Use this URL to cite or link to this record in EThOS: https://ethos.bl.uk/OrderDetails.do?uin=uk.bl.ethos.779043
Title: Cost-effectiveness analysis with informative missing data : tools and strategies
Author: Leurent, B.
ISNI:       0000 0004 7964 7447
Awarding Body: London School of Hygiene & Tropical Medicine
Current Institution: London School of Hygiene and Tropical Medicine (University of London)
Date of Award: 2019
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Abstract:
Cost effectiveness analysis (CEA) of randomised trials are an important source of evidence for informing policy makers on how to best allocate limited resources. Missing data are a common issue in trial-based CEA, and methods such as multiple imputation are now commonly used to account for the missing values, assuming the data are 'missing at random' (MAR). This implies that the reasons for the missing data can be explained by the observed data. However, the missingness is often related to unobserved values, that is data are 'missing not at random' (MNAR, or 'informative'). For example, patients whose health status is relatively poor may be less likely to return health questionnaires, even conditional on their observed characteristics. In these settings, methodological guidance recommends assessing whether conclusions are sensitive to departures from the MAR assumption. Sensitivity analysis strategies for handling MNAR is an area of rapid development in medical statistics, but this form of uncertainty has not yet been appropriately addressed in health economics. This PhD thesis aims to develop practical, accessible sensitivity analysis strategies and software tools to handle MNAR data in trial-based CEA. The thesis critically assessed the statistical methods for handling MNAR data in CEA practice, and identified barriers to more widespread use of these methods, via a systematic review and stakeholder focus groups. The research then focused on two strategies to conduct sensitivity analysis under MNAR assumptions: pattern-mixture models, which involve imputing the data assuming MAR, then modifying the imputed values to reflect possible departures from that assumption; and reference-based imputation, where the data are imputed assuming a distribution borrowed from a 'reference group'. These approaches were illustrated in CEAs of 10TT and CoBalT trials, which evaluated weight loss and depression interventions. Software code and practical guidance are provided to facilitate implementation in practice.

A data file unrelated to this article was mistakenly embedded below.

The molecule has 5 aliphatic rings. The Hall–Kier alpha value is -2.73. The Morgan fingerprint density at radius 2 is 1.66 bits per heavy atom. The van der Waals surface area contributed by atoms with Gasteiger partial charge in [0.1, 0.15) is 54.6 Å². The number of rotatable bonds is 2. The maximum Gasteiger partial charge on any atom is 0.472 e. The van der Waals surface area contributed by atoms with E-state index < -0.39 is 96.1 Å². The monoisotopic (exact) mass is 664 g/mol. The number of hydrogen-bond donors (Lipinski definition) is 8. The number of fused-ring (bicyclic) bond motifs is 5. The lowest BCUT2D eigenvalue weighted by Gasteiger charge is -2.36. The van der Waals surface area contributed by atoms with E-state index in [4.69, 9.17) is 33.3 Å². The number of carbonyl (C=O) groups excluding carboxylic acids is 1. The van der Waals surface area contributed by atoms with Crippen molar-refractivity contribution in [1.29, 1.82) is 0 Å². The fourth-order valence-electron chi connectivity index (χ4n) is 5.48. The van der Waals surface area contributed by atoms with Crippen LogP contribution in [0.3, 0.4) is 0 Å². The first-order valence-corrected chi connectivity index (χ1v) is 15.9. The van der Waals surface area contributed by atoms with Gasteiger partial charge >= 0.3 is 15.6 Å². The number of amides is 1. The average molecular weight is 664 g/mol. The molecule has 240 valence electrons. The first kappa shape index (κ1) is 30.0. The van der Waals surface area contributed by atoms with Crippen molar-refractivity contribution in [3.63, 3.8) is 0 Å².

Supervisor: Carpenter, J. R. ; Gomes, M. Sponsor: National Institute for Health Research
Qualification Name: Thesis (Ph.D.) Qualification Level: Doctoral
EThOS ID: uk.bl.ethos.779043  DOI:
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